Limited additions to pipeline infrastructure and a slower expansion of LNG terminals on the Gulf Coast are expected to stymie U.S. natural gas demand in early 2023 before helping fuel the region’s export growth over the long term.

The Gulf Coast has become the epicenter for U.S. liquefied natural gas since the Lower 48’s first major export terminal started operations in Louisiana in 2016. The Center for Liquefied Natural Gas’ (CLNG) Charlie Riedl, executive director, said the dynamics that have pushed the region into its role are expected to accelerate within the decade, especially after Russia’s February invasion of Ukraine.

“I think all you have to do is look at the proposed projects that are currently approved for authorization to get an answer to how important the Gulf Coast is for the next wave of projects,” Riedl said.

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Riedl is delivering the opening keynote on day three of LDC Gas Forums’ Gulf Coast Energy Forum.

To feed the growing demand for LNG in both European and Asian markets, Riedl said expansions of both export facilities and pipelines connecting Permian and Haynesville Basin natural gas to terminals will “be mission critical for the build out of the Gulf Coast LNG industry.”

No ‘Real Home’ for Supply

While export capacity is expected to gradually increase on the Gulf Coast through 2025, East Daley Analytics Inc.’s Rob Wilson, vice president of analytics, told NGI market dynamics aligning over the next few months should demonstrate why those expansions will be needed sooner rather than later. Wilson said natural gas producers could see the impact of slower near-term growth at LNG terminals as soon as this spring.

“I think it will be March and April, when storage ramps up, and we see levels reach significantly above historical averages,” Wilson said.

Wilson is also scheduled to take part in a panel on the state of the Gulf Coast on day one of the Gulf Coast Energy Forum in New Orlean on Oct. 12-14.

Aside from a partial restart at Freeport LNG in South Texas, which could possibly return around 2 Bcf/d of feed gas demand to the market in November, the largest addition to export demand isn’t expected for another two years. The first train of ExxonMobil and QatarEnergy’s Golden Pass LNG, currently under construction southeast of Houston, could start up in 2024, with the second and third trains expected to follow in 2025.

Venture Global LNG Inc. is still commissioning the Calcasieu Pass terminal in Louisiana, with September feed gas deliveries averaging about 1.5 Bcf/d. Its Plaquemines LNG facility, which received the first positive final investment decision since 2019, could have half of its 18 modular trains ramp up starting in 2024. The other nine trains could enter service sometime in 2025.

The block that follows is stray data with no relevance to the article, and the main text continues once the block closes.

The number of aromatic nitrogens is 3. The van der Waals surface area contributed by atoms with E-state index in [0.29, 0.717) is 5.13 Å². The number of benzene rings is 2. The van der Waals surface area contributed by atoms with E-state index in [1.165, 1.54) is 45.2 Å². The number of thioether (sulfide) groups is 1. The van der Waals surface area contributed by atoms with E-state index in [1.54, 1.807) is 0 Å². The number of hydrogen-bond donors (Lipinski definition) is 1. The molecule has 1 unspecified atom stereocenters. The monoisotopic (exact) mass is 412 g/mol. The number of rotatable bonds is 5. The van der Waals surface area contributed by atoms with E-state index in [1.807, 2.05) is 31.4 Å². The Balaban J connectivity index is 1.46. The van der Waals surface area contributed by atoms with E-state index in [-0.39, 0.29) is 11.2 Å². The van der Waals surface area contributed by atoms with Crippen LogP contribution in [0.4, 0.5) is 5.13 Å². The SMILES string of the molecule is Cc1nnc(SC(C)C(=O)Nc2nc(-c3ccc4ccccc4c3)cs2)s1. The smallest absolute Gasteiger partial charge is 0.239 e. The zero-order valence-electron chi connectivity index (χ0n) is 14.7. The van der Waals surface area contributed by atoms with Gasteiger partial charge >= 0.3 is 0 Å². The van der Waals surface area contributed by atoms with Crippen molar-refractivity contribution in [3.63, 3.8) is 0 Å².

Headed into next year, Wilson said international demand for U.S. LNG and interest in long-term contracts is expected to persist, but U.S. natural gas producers will likely see a price slump before demand can catch up with supply.

“It’s going to be a significantly oversupplied market just based on the amount of supply in the market relative to essentially flat demand,” Wilson said of the U.S. gas market. “I don’t think the gas has a real home as far as demand, aside from storage and aside from the market telling producers to pull supply off.”

The Natural Gas Supply Association recently forecast that LNG exports were expected to rise 30% above the three-year average this winter, reaching an estimated 13.4 Bcf/d. Driven by growth in associated gas and a production boost from the Haynesville Shale, natural gas output is also expected to average 104 Bcf/d during the winter, up 4% year/year.

While the potential risk of oversupply could be growing, Wilson said the current deficit in Gulf Coast export capacity is also what will help drive foreign investment and international interest in U.S. LNG exports.

“It just takes too much time to build the capacity, but that in and of itself will drive demand,” as foriegn investors continue to see the U.S. as an abundant and “relatively cheap source of energy.”

A Signal to Europe

U.S. projects have signed deals to supply more than 35 million metric tons/year of LNG this year, mostly with offtakers in Asia and large global portfolio players.

Riedl said that number could tick up before the end of the year, as well as sanctioned projects, as firms finalize contracts, but more work is still ahead for the Gulf Coast.

Riedl said the CLNG is not only advocating for regulatory and permitting reforms for oil and gas infrastructure, but asking lawmakers to specifically look at the geopolitical importance of export facilities.Riedl said association members are still reporting heightened interest from European offtakers, mostly for projects that already have regulatory approval, but policies that prioritize permitting key LNG terminals would help build confidence for foreign investors to back future projects.

The Biden “administration promised 15 billion cubic meters (Bcm) of LNG to Europe this year and 50 Bcm by the end of the decade, but that demand will have to come from new infrastructure, as existing volumes are already largely contractually obligated to other locations,” Riedl said.